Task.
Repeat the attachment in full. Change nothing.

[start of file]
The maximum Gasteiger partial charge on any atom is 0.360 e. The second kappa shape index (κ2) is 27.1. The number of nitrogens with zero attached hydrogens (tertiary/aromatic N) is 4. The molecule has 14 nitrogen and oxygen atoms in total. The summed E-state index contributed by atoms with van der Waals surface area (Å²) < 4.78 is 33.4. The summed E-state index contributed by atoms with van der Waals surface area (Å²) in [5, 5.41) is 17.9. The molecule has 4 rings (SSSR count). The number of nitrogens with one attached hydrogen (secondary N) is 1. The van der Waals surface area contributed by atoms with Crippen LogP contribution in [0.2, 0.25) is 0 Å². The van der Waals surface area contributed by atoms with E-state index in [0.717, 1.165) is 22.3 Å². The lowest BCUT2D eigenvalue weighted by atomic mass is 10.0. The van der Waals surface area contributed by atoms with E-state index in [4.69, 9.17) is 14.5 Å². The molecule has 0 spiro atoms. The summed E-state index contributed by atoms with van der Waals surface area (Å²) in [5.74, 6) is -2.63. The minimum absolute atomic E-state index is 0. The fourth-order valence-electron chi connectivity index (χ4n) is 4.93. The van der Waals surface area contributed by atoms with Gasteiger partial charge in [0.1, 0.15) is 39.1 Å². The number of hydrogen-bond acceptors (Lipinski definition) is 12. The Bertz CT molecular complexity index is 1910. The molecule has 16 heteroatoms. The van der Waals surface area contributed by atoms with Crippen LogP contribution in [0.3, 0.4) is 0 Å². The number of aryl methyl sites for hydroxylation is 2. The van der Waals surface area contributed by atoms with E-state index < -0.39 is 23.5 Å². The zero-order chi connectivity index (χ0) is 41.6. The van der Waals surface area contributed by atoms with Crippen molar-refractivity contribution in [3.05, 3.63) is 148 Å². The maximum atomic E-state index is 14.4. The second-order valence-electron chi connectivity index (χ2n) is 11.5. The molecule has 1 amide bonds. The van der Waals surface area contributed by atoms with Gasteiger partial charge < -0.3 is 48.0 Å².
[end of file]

The maximum Gasteiger partial charge on any atom is 0.360 e. The second kappa shape index (κ2) is 27.1. The number of nitrogens with zero attached hydrogens (tertiary/aromatic N) is 4. The molecule has 14 nitrogen and oxygen atoms in total. The summed E-state index contributed by atoms with van der Waals surface area (Å²) < 4.78 is 33.4. The summed E-state index contributed by atoms with van der Waals surface area (Å²) in [5, 5.41) is 17.9. The molecule has 4 rings (SSSR count). The number of nitrogens with one attached hydrogen (secondary N) is 1. The van der Waals surface area contributed by atoms with Crippen LogP contribution in [0.2, 0.25) is 0 Å². The van der Waals surface area contributed by atoms with E-state index in [0.717, 1.165) is 22.3 Å². The lowest BCUT2D eigenvalue weighted by atomic mass is 10.0. The van der Waals surface area contributed by atoms with E-state index in [4.69, 9.17) is 14.5 Å². The molecule has 0 spiro atoms. The summed E-state index contributed by atoms with van der Waals surface area (Å²) in [5.74, 6) is -2.63. The minimum absolute atomic E-state index is 0. The fourth-order valence-electron chi connectivity index (χ4n) is 4.93. The van der Waals surface area contributed by atoms with Gasteiger partial charge in [0.1, 0.15) is 39.1 Å². The number of hydrogen-bond acceptors (Lipinski definition) is 12. The Bertz CT molecular complexity index is 1910. The molecule has 16 heteroatoms. The van der Waals surface area contributed by atoms with Crippen LogP contribution in [0.3, 0.4) is 0 Å². The number of aryl methyl sites for hydroxylation is 2. The van der Waals surface area contributed by atoms with E-state index < -0.39 is 23.5 Å². The zero-order chi connectivity index (χ0) is 41.6. The van der Waals surface area contributed by atoms with Crippen molar-refractivity contribution in [3.05, 3.63) is 148 Å². The maximum atomic E-state index is 14.4. The second-order valence-electron chi connectivity index (χ2n) is 11.5. The molecule has 1 amide bonds. The van der Waals surface area contributed by atoms with Gasteiger partial charge < -0.3 is 48.0 Å².